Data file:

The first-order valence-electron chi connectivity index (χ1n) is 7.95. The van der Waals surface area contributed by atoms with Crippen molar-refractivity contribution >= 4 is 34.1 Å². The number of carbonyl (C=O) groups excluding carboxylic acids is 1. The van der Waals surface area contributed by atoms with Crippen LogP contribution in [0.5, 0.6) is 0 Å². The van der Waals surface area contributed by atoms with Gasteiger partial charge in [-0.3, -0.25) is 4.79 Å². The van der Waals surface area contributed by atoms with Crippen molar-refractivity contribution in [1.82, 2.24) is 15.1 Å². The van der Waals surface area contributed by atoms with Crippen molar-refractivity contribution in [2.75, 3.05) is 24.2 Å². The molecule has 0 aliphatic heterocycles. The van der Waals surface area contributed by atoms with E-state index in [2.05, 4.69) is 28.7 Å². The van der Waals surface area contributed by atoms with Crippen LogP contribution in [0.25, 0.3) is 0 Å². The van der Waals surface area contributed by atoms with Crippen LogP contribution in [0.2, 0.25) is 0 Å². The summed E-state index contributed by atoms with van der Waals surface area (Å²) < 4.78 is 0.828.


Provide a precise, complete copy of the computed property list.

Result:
The first-order valence-electron chi connectivity index (χ1n) is 7.95. The van der Waals surface area contributed by atoms with Crippen molar-refractivity contribution >= 4 is 34.1 Å². The number of carbonyl (C=O) groups excluding carboxylic acids is 1. The van der Waals surface area contributed by atoms with Crippen LogP contribution in [0.5, 0.6) is 0 Å². The van der Waals surface area contributed by atoms with Gasteiger partial charge in [-0.3, -0.25) is 4.79 Å². The van der Waals surface area contributed by atoms with Crippen molar-refractivity contribution in [1.82, 2.24) is 15.1 Å². The van der Waals surface area contributed by atoms with Crippen molar-refractivity contribution in [2.75, 3.05) is 24.2 Å². The molecule has 0 aliphatic heterocycles. The van der Waals surface area contributed by atoms with E-state index in [2.05, 4.69) is 28.7 Å². The van der Waals surface area contributed by atoms with Crippen LogP contribution in [0.25, 0.3) is 0 Å². The van der Waals surface area contributed by atoms with Crippen LogP contribution in [0.2, 0.25) is 0 Å². The summed E-state index contributed by atoms with van der Waals surface area (Å²) < 4.78 is 0.828.